BEIRUT: For the past five years, Egyptian artist Amal Kenawy has been producing work at a prodigious pace. Since 2002, she has created more than five major pieces involving video, performance, drawing, photography and animation. Taken together, Kenawy's works carve out a self-contained system of images and ideas that echo off - and elaborate on - one another like variations on a set of inextricable themes. The fragmentary repetition of electricity pylons, trees, beds, tables, chairs, rats, infants, pools of purple ink, a beating heart and a white wedding dress cohere into sustained ruminations on life, death, marriage, alienation, freedom, entrapment, joy, sadness, violence, power and pain.
In addition to creating what some artists manage to achieve in a lifetime, Kenawy has been exhibiting extensively as well. Her work has featured in several biennials - Cairo, Alexandria, Dakar and Singapore - and high-profile group shows - "Nafas" in Berlin, "Some Stories" in Vienna," "Flight 405" in Beirut and the blockbuster "Africa Remix," which debuted in Dusseldorf before touring four cities.
Two weeks ago, Kenawy presented two video animations at the Creek Contemporary Art Fair in Dubai. She is showing a new piece entitled "Do the Angels Sh*t, Mama?" (inspired by a dream her son her described to her), in the group exhibition "Convergence," on view at the Townhouse Gallery of Contemporary Art in Cairo through March 21. The arts foundation Darat al-Funun in Amman is exhibiting a veritable retrospective of her work - including the videos "Frozen Memory," "The Artificial Purple Forest" and "You Will be Killed," along with a performance of "The Room" - until May 3. Later this month, Kenawy is participating in the Moscow Biennial. Early next month, she is unveiling a new performance with projections for the Sharjah Biennial.
Such high levels of artistic activity and exposure seem logical enough. Kenawy is an Arab woman from a Muslim country and these designations are nothing if not fashionable. But Kenawy's work - as attractive as it is repulsive, as intriguing as it is deeply, utterly disturbing - so thoroughly trashes notions of "representing" the Middle East, the Arab world or women in Islam that any curator seeking an easy cliche would probably wither in confusion before her art.
The sheer weirdness of Kenawy's visual language - which strives to materialize the mental spaces of dreams, desires and doubts - frustrates expectations of what her work should be like, given her biographic and geographic profile. Instead, Kenawy insists on a fluid, dynamic artistic practice in which nothing is fixed yet everything is there to be read, connected and understood, even if only on gut instinct, emotion or intuition.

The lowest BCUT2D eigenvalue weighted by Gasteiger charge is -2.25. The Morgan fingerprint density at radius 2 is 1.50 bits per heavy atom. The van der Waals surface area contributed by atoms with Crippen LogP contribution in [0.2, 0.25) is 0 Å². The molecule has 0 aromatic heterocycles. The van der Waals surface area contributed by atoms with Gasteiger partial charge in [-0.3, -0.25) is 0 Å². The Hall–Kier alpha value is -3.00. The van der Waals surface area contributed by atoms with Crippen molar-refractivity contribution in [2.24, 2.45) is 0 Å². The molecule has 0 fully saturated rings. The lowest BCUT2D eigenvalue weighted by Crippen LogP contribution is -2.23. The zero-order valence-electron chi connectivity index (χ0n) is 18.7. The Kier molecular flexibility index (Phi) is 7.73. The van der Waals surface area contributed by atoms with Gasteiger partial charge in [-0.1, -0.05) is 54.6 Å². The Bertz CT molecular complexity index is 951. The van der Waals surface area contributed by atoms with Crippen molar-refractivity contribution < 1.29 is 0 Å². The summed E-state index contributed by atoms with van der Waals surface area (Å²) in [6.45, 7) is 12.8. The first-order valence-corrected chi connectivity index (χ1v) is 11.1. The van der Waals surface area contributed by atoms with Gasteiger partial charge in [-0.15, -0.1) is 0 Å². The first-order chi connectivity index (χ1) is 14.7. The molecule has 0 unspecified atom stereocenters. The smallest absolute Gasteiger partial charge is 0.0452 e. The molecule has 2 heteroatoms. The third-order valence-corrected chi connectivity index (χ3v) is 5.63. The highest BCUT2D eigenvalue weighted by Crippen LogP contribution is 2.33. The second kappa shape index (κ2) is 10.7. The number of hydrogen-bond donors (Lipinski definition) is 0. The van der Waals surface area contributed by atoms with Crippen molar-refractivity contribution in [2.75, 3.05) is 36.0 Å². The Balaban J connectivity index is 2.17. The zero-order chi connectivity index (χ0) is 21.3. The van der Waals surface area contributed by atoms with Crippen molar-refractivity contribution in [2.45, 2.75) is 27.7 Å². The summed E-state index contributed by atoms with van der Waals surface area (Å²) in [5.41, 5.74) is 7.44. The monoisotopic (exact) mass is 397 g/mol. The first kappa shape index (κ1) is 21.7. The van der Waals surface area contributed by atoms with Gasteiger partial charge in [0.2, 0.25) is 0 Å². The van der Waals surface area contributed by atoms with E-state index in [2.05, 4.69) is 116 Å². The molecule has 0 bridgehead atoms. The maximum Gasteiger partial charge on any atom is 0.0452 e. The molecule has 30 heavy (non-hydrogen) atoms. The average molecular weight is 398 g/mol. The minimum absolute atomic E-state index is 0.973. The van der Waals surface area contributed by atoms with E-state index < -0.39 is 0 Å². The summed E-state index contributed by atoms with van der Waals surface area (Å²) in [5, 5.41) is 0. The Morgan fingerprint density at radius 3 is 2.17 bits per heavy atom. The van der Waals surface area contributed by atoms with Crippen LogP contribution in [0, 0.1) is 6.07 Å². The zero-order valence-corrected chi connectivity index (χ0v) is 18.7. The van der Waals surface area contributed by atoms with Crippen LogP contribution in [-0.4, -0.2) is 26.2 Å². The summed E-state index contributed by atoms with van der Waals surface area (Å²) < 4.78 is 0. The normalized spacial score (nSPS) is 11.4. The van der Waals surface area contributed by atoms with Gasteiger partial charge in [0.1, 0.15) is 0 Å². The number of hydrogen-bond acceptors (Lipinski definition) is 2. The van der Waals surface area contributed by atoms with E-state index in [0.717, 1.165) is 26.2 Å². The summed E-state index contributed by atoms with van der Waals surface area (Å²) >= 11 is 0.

Still, what is perhaps most striking about Kenawy's prolific streak is that had you asked her more than five, 10 or 15 years ago, she may not have said she wanted to be an artist at all. Even now, she is shy to say: "I am an artist," and prefers to fall back on the more technical aspects of her work - "I am a filmmaker," she says. "I make animations" or "I do performances."
Kenawy was born in Cairo in 1974 and attended government schools, which she remembers as being rudimentary and lackluster. "The problem with education in Egypt is that it's not about what you learn," she recalls. "There is no way to discover yourself ... I mean, we would draw for every occasion. We would draw the Pyramids. We would draw for the Eid. We would draw for Ramadan. But it didn't really matter. Whether you were good or bad, art wasn't added to your marks." Her first real embrace of creativity came not through incidental art classes but by designing her own clothes.
"I designed my first uniform for school," she says, smiling. "My uncle had a clothes factory for mass production, and he did it for me. I was 6. It was very beautiful," Kenawy laughs. "Really, it was different from the others. So I wanted to be a fashion designer."
When Kenawy finished high school, there was no place in Cairo to study fashion design except a cinema institute that included historical dress in a section devoted to animation and decor.